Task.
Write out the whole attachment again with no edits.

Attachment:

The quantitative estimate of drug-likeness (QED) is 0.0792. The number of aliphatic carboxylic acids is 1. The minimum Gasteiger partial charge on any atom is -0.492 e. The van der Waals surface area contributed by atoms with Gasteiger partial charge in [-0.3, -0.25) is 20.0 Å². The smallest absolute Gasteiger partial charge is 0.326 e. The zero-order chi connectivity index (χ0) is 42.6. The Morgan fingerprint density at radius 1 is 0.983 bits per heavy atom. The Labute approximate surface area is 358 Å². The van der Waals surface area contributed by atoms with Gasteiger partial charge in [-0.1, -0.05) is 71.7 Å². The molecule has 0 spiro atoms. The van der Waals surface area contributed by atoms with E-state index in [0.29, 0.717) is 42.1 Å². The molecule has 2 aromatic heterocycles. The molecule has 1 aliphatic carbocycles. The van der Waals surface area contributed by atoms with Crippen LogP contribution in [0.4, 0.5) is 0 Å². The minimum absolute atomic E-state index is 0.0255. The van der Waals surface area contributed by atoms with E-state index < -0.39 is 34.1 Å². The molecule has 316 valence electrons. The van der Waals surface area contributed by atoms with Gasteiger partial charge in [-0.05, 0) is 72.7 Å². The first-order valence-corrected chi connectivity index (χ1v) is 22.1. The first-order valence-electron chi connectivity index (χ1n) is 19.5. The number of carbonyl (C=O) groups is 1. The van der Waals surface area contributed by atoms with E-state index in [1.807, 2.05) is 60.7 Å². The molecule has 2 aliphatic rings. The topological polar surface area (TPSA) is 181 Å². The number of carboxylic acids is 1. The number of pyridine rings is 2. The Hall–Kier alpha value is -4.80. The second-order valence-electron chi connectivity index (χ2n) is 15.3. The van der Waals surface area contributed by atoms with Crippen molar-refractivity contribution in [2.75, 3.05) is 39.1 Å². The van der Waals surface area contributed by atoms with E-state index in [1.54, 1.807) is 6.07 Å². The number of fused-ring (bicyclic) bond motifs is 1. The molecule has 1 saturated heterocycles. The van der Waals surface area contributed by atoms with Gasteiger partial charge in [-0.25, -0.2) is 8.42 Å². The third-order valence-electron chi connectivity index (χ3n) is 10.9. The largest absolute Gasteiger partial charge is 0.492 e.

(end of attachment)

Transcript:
The quantitative estimate of drug-likeness (QED) is 0.0792. The number of aliphatic carboxylic acids is 1. The minimum Gasteiger partial charge on any atom is -0.492 e. The van der Waals surface area contributed by atoms with Gasteiger partial charge in [-0.3, -0.25) is 20.0 Å². The smallest absolute Gasteiger partial charge is 0.326 e. The zero-order chi connectivity index (χ0) is 42.6. The Morgan fingerprint density at radius 1 is 0.983 bits per heavy atom. The Labute approximate surface area is 358 Å². The van der Waals surface area contributed by atoms with Gasteiger partial charge in [-0.1, -0.05) is 71.7 Å². The molecule has 0 spiro atoms. The van der Waals surface area contributed by atoms with E-state index in [0.29, 0.717) is 42.1 Å². The molecule has 2 aromatic heterocycles. The molecule has 1 aliphatic carbocycles. The van der Waals surface area contributed by atoms with Crippen LogP contribution in [0.4, 0.5) is 0 Å². The minimum absolute atomic E-state index is 0.0255. The van der Waals surface area contributed by atoms with E-state index < -0.39 is 34.1 Å². The molecule has 316 valence electrons. The van der Waals surface area contributed by atoms with Gasteiger partial charge in [-0.05, 0) is 72.7 Å². The first-order valence-corrected chi connectivity index (χ1v) is 22.1. The first-order valence-electron chi connectivity index (χ1n) is 19.5. The number of carbonyl (C=O) groups is 1. The van der Waals surface area contributed by atoms with E-state index in [1.807, 2.05) is 60.7 Å². The molecule has 2 aliphatic rings. The topological polar surface area (TPSA) is 181 Å². The number of carboxylic acids is 1. The number of pyridine rings is 2. The Hall–Kier alpha value is -4.80. The second-order valence-electron chi connectivity index (χ2n) is 15.3. The van der Waals surface area contributed by atoms with Crippen molar-refractivity contribution in [2.75, 3.05) is 39.1 Å². The van der Waals surface area contributed by atoms with E-state index in [1.54, 1.807) is 6.07 Å². The number of fused-ring (bicyclic) bond motifs is 1. The molecule has 1 saturated heterocycles. The van der Waals surface area contributed by atoms with Gasteiger partial charge in [-0.25, -0.2) is 8.42 Å². The third-order valence-electron chi connectivity index (χ3n) is 10.9. The largest absolute Gasteiger partial charge is 0.492 e.